Thursday, August 26, 2010

Defying the Odds

This morning I got a message from Josh's cousin Chad...

"Hey just started my first day in college and in my education class we have a couple of senior students that help the professors. One of the senior students has Down syndrome and she said that even though she has that difficulty, it doesn't stop her and she is almost done with finishing her major in art education and is on her way to becoming an art teacher. I love her in the class you know, because she has a great personality and brings great energy to the class, that I like. So I just wanted to let you know that because looking at Caydence, I just see her and have so much love you know and seeing that in the class room and you don't hear of that that often is just so great. So I wanted to just throw that to you and send my love.
Love Chad"

I was so glad he shared that with me. Many years ago people believed children with Down syndrome couldn't learn and were useless, so they just left them in their cribs and hid them away. Many were placed in institutions. In fact, in some countries, many children with Down syndrome are STILL placed in institutions.

As advances in medicine came about, like specialized surgeries, hearing aides, feeding tubes etc., doctors were able to help many of the problems that children with Down syndrome are born with and thus prolonging their life expectancy immensely. In 1929 the life expectancy of a person with Down syndrome was 9 years. Now a days it is not uncommon for individuals with Down syndrome to live into their 50's or even older. The oldest person with Down syndrome is currently around 82.

As these children with Down syndrome began to live longer, people began to realize that these children can learn, it just takes them a little longer. And with therapy and more individualized tutoring, they can learn even better. The capabilities of people with Down syndrome are still being discovered.

Unfortunately the problem plaguing most people with Down syndrome later in life now a days is alzheimer's. For some reason, yet to be discovered, people with Down syndrome are much more apt to develop alzheimer's. And they do it at an earlier age. Usually in their 40's and 50's. Hopefully they can figure this out in the future and a cure can be found.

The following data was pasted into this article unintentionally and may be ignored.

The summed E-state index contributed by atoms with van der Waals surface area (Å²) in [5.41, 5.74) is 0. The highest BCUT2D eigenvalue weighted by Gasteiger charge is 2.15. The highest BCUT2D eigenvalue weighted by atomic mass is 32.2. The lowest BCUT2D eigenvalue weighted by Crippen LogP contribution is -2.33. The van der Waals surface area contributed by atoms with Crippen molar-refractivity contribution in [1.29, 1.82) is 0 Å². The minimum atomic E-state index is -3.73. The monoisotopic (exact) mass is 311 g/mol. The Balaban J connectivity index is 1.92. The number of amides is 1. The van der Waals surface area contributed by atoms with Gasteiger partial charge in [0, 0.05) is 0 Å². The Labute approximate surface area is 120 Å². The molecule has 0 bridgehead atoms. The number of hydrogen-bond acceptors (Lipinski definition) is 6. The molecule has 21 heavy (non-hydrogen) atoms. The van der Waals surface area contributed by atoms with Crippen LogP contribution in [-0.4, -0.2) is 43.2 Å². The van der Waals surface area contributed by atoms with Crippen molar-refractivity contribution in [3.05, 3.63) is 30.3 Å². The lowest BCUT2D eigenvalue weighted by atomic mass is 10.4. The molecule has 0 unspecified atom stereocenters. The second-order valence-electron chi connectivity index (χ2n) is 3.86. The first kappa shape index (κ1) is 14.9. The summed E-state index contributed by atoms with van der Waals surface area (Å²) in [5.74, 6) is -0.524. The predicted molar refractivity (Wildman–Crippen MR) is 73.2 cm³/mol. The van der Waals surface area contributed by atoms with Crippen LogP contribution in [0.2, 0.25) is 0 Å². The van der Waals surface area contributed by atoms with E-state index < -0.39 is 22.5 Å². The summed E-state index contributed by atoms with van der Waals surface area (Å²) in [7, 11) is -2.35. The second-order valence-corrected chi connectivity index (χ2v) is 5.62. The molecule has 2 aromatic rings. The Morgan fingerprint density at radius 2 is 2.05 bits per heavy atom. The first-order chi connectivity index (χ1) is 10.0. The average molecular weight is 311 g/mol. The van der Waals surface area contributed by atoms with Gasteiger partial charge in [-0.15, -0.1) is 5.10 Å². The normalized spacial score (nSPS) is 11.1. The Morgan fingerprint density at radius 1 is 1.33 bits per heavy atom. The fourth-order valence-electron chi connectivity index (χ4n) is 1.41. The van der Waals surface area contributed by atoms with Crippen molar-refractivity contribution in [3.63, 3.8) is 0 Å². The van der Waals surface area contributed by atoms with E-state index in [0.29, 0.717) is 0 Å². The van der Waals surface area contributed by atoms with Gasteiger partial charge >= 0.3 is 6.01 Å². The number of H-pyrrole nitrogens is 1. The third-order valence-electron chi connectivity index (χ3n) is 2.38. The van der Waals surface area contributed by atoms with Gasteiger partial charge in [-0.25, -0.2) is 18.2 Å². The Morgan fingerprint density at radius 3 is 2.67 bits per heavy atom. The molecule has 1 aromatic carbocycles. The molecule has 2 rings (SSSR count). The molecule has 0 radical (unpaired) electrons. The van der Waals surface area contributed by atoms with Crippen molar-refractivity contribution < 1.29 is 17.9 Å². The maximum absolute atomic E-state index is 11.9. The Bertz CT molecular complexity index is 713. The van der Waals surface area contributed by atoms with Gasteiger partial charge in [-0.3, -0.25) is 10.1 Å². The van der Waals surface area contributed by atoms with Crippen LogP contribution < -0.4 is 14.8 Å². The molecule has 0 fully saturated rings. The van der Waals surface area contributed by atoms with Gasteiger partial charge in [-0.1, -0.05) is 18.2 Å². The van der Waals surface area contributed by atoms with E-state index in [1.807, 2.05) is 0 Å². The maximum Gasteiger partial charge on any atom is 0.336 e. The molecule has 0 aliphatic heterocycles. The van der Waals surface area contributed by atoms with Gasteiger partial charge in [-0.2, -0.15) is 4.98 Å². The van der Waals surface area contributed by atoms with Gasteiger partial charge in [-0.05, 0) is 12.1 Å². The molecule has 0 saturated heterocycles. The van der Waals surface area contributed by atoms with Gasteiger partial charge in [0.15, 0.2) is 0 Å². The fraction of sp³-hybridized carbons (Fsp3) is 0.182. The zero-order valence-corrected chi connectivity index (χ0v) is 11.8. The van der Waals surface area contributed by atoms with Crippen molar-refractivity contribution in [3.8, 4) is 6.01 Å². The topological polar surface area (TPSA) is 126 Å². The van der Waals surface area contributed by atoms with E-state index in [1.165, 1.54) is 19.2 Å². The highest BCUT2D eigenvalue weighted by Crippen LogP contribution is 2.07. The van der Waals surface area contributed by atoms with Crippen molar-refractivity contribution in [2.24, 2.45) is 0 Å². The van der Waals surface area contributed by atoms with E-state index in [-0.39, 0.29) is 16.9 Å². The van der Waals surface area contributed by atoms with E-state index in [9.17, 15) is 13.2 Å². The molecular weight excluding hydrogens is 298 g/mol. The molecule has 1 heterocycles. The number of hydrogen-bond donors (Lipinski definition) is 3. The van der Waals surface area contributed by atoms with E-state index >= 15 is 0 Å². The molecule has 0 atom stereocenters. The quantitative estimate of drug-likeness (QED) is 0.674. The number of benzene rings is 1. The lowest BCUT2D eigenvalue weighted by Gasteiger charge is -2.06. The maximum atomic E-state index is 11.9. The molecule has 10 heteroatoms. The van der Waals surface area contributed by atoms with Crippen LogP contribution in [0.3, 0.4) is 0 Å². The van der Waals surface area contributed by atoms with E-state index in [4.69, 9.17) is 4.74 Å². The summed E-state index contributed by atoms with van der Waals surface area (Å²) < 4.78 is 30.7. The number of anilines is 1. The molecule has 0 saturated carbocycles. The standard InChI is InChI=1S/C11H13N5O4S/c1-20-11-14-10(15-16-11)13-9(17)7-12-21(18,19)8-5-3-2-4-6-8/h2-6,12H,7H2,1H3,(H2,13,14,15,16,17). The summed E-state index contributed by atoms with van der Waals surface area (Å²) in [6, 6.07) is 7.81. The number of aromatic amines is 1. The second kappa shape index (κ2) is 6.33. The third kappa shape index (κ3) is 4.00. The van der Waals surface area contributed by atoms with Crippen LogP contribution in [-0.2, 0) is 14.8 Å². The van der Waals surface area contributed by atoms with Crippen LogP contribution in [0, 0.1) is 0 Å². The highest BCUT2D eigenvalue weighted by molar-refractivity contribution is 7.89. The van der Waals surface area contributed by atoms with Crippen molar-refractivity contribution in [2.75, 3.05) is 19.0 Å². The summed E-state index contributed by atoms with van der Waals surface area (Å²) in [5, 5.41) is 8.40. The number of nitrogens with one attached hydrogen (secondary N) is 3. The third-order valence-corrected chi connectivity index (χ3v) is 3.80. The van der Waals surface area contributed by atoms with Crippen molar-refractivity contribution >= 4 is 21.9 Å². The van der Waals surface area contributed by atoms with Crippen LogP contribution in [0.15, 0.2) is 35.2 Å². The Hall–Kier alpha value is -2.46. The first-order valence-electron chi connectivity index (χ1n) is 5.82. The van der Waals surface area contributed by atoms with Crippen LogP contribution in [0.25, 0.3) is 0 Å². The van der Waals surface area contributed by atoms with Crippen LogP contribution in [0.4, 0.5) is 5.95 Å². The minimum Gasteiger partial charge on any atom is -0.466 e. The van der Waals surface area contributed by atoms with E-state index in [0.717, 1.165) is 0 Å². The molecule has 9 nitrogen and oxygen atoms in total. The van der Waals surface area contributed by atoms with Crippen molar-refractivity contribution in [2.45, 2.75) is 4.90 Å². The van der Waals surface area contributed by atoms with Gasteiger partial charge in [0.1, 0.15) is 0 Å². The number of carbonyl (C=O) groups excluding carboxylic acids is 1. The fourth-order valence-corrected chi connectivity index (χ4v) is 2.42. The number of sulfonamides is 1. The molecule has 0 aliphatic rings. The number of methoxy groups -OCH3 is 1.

I love hearing stories about individuals with Down syndrome who have defied the odds. So thanks for sharing Chad :)

Tuesday, August 17, 2010

What's new wiff Caydee?!?!?!

Yesterday Caydence had her 1st echo and cardiology appointment since her surgery in December! She was amazingly good for her echo. Usually she squirms everywhere and doesn't stay still. But she was sooo good this time. She just laid on the bed and let the technician do her thing. I was amazed :) YAY Caydence. Then later we met with her cardiologist. She still has a very small VSD (hole between her bottom chambers). But it is very little, they can't even hear it with a stethoscope. It's something that they will keep an eye on. It may close on its own as she grows. If it doesn't close they will wait until she is much older to do another surgery.

Hopefully it will close :) She actually doesn't have to see the cardiologist and have another echo for a whole year!

The big question that we hear at least three times a week is "Is she eating yet?!?!?". I have to admit, this question drives Josh and I CRAZY!!!!!! She will eat someday, but it's gonna take some time. Like a year or two... or more! Progress is very very very slow!!!!

For a while Caydence was taking about an ounce of baby food a day. Then when we switched her to a toddler formula, she started throwing up a little which side tracked her and she didn't want to eat anymore. It doesn't help that she is getting 4 molars, 1 or 2 bottom teeth and a couple upper teeth all at once.

The good thing is that she is fine with putting things in her mouth. Mostly her fingers and toys. In order to make eating "fun". We have stopped trying to spoon feed her for awhile and instead just doing a lot of oral motor stimulation. Then before her baths, she gets to sit in her bumbo chair in the bathtub and play with her food. When she puts it in her mouth herself, she is ok, she still spits it out a bit, but the important thing right now is getting her exposed to tastes and not worrying about the amount she is taking in.

Since we've been using her new hip helpers, she has definitely been keeping her legs closer together. And the best part is that she doesn't seem to mind wearing them :)

Nothing much else is new. It is finally cooling off here in Wisco, so I'm looking forward to taking Caydence on walks again. On a side note, for those who haven't heard already... Caydence is going to be a big Sister! It was a little unexpected, but we are very excited :) I am currently 11 weeks and the two ultrasounds we've had so far, show that everything is looking good. The little bundle is due to make their appearance around in early March 2011. However since Caydence came 4 weeks early, who knows... maybe it will be in February, we'll just have to wait and see :) Stay Tuned <3

BTW - If anyone has an exercise ball they aren't using anymore, we could really use one for Caydence's therapy!

I'll leave you with a cute pic of Caydence and Daddy <3